Sales Training Must Include Effective “Elevator Pitch”

Perfecting Elevator Pitch

A recent article in Entrepreneur Magazine described the importance of “elevator pitches,” a concise statement of what someone does for a living that can ideally be fully conveyed during an elevator ride.

The author of the article, Barbara Findlay Schenck, uses an interaction she had with a social media entrepreneur to highlight how to create such a pitch.

According to Schenck, Brad Newman described himself to her as an “actrepreneur”, as he was an actor and an entrepreneur who ran a social media company. While Schenck was impressed with this term, Barrett Riddleberger, the CEO of Resolution Systems, Inc., a sales training and consulting firm, cautioned that such words can be off-putting, pointing out that, “Cute doesn’t sell in many companies today. Results sell.”

In addition, Riddleberger said that coming up with such phrases may have the opposite effect on a potential new business relation.

“[Creating such words] can imply you spent more time coming up with a fancy word than actually creating solutions for companies,” he said.

According to Riddleberger, “any good sales rep needs to have a quick, cogent way to communicate what they do.” One can tell if they have some work to do on his or her elevator pitch if it needs to be explained.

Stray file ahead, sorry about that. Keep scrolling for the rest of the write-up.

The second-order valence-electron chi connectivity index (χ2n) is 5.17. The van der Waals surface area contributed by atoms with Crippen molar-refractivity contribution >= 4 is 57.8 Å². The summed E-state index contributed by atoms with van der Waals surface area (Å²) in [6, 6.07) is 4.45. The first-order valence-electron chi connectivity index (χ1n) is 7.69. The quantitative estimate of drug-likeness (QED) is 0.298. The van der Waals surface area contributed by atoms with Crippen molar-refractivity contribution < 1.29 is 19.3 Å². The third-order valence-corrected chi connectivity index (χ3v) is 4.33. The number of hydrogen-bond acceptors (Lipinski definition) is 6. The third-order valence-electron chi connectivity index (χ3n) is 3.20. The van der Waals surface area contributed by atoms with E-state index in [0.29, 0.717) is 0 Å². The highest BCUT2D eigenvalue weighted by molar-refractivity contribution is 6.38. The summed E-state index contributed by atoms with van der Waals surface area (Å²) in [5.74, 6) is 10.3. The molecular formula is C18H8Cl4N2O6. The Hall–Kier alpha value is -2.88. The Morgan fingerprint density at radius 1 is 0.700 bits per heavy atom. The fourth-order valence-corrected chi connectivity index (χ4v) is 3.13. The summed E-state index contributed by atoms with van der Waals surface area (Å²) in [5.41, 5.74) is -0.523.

Another thing to keep in mind that is similar to Riddleberger’s advice of not getting “too cute” is to avoid industry buzzwords that need to be explained. The CEO says that a confused customer is not likely to buy one’s product.

In her article, Schenck suggests that one continually practice his or her quick pitches to make sure they are flawless. Riddleberger said he agrees with this advice and that a good way to perfect a pitch is to try it out on friends, family, co-workers and long-time customers who can provide feedback.

Riddleberger also says that evaluating and modifying one’s sales pitch after it is used is important. As is the case with virtually everything in the sales industry, being able to hone and perfect one’s technique is valuable and one of the best ways to do this is through sales training.

“Sales training is an excellent way to aid in the development of a good elevator pitch,” said Riddleberger.

In addition, sales coaching can help salespeople develop and maintain quality elevator pitches as the business environment changes.